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Fed Officials Push Changes To Housing Policy

DAVID GREENE, BYLINE: Usually when we report of the Federal Reserve, we're talking about interest rates or inflation. But lately Fed officials have been focusing on housing. They've been out in public pushing measures they think will help the housing market.

And to find out why and what they're up to, we turn - as we often do - to David Wessel. He's The Wall Street Journal's economics editor. David, good morning.

DAVID WESSEL: Good morning.

GREENE: So the Fed, have they ever really been involved this much in housing policy before? And what exactly are they trying to do?

WESSEL: Well, housing has always been a big part of the Fed's portfolio because it's so important to the economy. But usually we haven't been in circumstances like this. Fed officials basically have been saying in their speeches and in a 26-page white paper - an usual white paper that Fed sent to Congress - that one reason the economy isn't doing better is that housing isn't healing very fast. The president of the New York Fed, for instance, said it was difficult to achieve a vigorous economic recovery unless the ongoing weakness in housing was addressed. The president of the San Francisco Fed, a new one, John Williams, talked about a housing depression. Basically they're saying we've done what we can to get the economy working better. It would do much better if the rest of the rest of the government paid some attention to getting the housing market going again, the mortgage machinery making - going again.

GREENE: OK. So they're giving speeches. They're sending this big white paper to Congress. But are they actually discussing any firm proposals that they think Congress should take up?

WESSEL: Absolutely. And that's what made this interesting. They're saying that the alphabet soup of programs that the government has tried to help housing, to help homeowners, isn't doing enough and they've come up with a list of things they think the government ought to do. They think the government ought to find a way to reduce the glut of houses for sale, because banks have taken over so many houses, so many foreclosed houses, there's just a glut of supply. They'd like to make it easier for banks and others who own these houses to rent them out, to reduce the number for sale.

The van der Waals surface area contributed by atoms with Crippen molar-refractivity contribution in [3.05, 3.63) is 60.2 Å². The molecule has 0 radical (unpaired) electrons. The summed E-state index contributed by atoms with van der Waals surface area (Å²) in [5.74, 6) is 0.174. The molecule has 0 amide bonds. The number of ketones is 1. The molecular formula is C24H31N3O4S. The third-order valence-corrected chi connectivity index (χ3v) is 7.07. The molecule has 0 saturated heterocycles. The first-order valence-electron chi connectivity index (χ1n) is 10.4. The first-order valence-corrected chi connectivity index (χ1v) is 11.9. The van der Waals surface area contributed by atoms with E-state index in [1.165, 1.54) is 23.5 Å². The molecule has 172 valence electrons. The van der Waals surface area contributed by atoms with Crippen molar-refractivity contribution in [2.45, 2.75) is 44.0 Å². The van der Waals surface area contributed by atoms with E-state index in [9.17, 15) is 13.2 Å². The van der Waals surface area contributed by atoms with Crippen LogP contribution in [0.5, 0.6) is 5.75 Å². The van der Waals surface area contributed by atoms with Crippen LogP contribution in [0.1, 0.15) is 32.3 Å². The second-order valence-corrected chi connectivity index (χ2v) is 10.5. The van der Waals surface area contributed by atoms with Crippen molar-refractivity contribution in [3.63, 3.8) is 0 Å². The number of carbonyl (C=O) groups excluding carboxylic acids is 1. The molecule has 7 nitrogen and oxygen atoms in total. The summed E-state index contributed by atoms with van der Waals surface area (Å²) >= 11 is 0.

They think that more should be done to make sure that the regulators, the lenders, Fannie Mae, Freddie Mac, haven't overreacted to the crisis and are being - they think they're being too stingy, too picking about lenders. The Fed actually said that if mortgages had been this hard to get for the past few decades we might be a nation of renters. And they're looking for alternatives to foreclosure. If someone is not going to be able to pay their loan and the lender is going to take it over, they'd like to speed the process so it's not so cumbersome.

GREENE: Well, Congress is not exactly a place where members enjoy being told how to do their job, typically. I mean how are they reacting to this?

WESSEL: Well, that's a good question, David. Really, the reaction is mixed. There a number of economists - Republican and Democrat - who've been talking about these things. But when the Fed puts out a list to get some attention and Senator Oren Hatch, a senior Republican from Utah in the Senate Finance Committee, he sent a blistering letter to Ben Bernanke, the Fed Chairman, saying that the Fed is treading on the turf of Congress and the regulators and ought to back off. And he said I'm sure that the Fed wouldn't appreciate a white paper from Congress outlining how to think about monetary policy, which was kind of ironic, since members of Congress and Ron Paul running for president don't see any hesitancy to give...

GREENE: They tell people how to do their jobs all the time.

WESSEL: Right. Some people think this is putting pressure on the regulator of Fannie and Freddie to do something more to help the housing market during an election season. The Fed says that's not so. Other people say that maybe what the Fed is doing is giving the regulator some cover here by saying, look, the Fed thinks this is a good idea, it's in the long-term interest of the taxpayers, so we ought to do something here.

GREENE: All right. David Wessel is the economics editor at The Wall Street Journal, and he joins often to talk about the economy. David, thank you.

WESSEL: You're welcome. Transcript provided by NPR, Copyright NPR.